In 1985 Muleshoe dedicated the Earl M. Ladd Fire Station No. 1, the new home of the Muleshoe Volunteer Fire Department. It’s an unassuming building; quiet, simple, utilitarian. But it houses a fleet of special vehicles and a group of people who serve our community without much fanfare or recognition, our volunteer firemen and their trucks.


Most small towns, and perhaps some larger ones, have volunteer fire departments, but I suspect most of us, and that includes me, pretty much take them for granted and know very little about how a volunteer fire department really works. So I figured it was time I found out.

I knew our neighbor and friend, Jack Dunham, had been a fireman, served as fire chief, in fact, for many years, so I wandered over to his house for some information. He even had his fire gear out to show me. He said just the coat weighed about ten pounds, so I wanted to try it on, just to get the feel of what they have to carry around while dealing with the fire and heat and inherent obstacles of fighting fires. Well. That’s the heaviest ten pounds I ever carried around! I know it was too big for me and all that, but even the right size would have been bulky and cumbersome, and I can’t imagine dealing with that while dragging around equally heavy hoses working off forceful water pressure, the smoke, falling debris, everything that goes with fighting a fire.


Jack joined the fire department in 1965, served as fire chief for ten of those years, and retired in 2005.


He shared this picture from his early days with the department, a picture taken for the Muleshoe newspaper back in the day. From left to right are Bob Copeland, Earl Ladd, Jr., Jack, Bill Kinard, Donald Harrison, and Odell Rasco. He laughed when I asked when this might have been taken and said he didn’t remember, but he did know it was taken at the old fire station on Avenue B.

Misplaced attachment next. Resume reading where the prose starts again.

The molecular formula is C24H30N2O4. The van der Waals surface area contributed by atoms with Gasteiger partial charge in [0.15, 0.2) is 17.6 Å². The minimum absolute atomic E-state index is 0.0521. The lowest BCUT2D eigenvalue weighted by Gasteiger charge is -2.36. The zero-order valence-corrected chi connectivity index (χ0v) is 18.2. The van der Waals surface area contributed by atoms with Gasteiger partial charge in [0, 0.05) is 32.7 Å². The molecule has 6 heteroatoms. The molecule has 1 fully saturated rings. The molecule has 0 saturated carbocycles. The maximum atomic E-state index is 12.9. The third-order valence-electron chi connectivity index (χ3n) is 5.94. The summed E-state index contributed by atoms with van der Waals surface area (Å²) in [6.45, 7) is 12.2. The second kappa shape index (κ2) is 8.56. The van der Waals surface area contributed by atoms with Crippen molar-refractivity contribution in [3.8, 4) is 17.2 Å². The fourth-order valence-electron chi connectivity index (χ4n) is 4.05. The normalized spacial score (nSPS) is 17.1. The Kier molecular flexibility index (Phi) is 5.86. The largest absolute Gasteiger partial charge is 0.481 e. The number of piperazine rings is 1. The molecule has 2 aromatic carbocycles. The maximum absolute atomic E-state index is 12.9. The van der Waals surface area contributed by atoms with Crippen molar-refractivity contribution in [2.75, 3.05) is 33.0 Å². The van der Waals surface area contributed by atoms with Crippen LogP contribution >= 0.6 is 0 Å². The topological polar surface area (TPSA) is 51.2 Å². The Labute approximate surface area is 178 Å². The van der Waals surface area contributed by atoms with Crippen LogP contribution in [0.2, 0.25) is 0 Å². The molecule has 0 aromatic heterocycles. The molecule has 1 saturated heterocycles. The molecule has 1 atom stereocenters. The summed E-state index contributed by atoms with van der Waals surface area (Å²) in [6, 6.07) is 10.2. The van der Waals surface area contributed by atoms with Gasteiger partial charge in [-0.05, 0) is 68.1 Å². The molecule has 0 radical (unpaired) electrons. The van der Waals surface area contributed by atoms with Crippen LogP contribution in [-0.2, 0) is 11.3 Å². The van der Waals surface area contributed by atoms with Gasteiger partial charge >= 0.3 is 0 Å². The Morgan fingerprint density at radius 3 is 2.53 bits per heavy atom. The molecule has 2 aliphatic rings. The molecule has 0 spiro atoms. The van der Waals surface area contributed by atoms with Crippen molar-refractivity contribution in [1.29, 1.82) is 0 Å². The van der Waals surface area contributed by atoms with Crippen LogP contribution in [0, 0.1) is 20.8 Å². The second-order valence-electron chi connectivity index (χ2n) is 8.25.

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                                                                                                                                                                Photo courtesy of Jack Dunham

For more years than I could nail down, the fire station was located on Avenue B, between 3rd Street and Main. The fire trucks were housed on the south side of the street in the building with the three garage doors,  and meetings were held across the street at the City Hall offices where the Police Department logo can still be seen.




At some point after City Hall was moved to its present location, the firemen and the Police Department shared the building, and things became a bit crowded. Jack was fire chief at the time, and he and some of the other firemen proposed to city manager Dave Marr the creation of a separate fire station with trucks, equipment, and meeting areas all under one roof. Marr  agreed, presented the idea to the city council, and the fire station became a reality in 1985. Earl M. Ladd, Sr. had served as fire chief for thirty years, and it was agreed the station would be named in his honor.


This bit of history made me curious about when Muleshoe got a fire department in the first place, so I enlisted the help of  retired city manager LeAnn Gallman who graciously offered to hunt through the record books of old city council meetings in the city hall vault. The city of Muleshoe was officially incorporated on January 12, 1926, even though the town was laid out in 1913. Bailey County was organized as an independent county in 1918. So, in the minutes from March of 1927 LeAnn found record of a discussion and a vote to purchase a new truck. Then on July 23, 1927, Mr. E.R. Hart of the E.R. Hart Lumber Company sold property to the city for $250 for the fire department we’ve already discussed on Avenue B. Then in May of 1928 the minutes said that Mr. Keeney was appointed to succeed Mr. Brooks as fire chief. The next mention of the fire department jumped to October 1930 when Dr. Duke was appointed fire marshal and city council discussed buying badges for the “fireboys” at the cost of $13. The purchase was voted on and approved. The next reference to the fire department was in December 1938 when they decided to buy another fire truck, a pumper, for $3450.00. Now, I know this is a rather long history lesson, but it answers my question-a volunteer fire department has been around just about as long as the town has existed. And for those of you who wonder why minutes are taken at meetings, this is one reason why. History is preserved for future generations.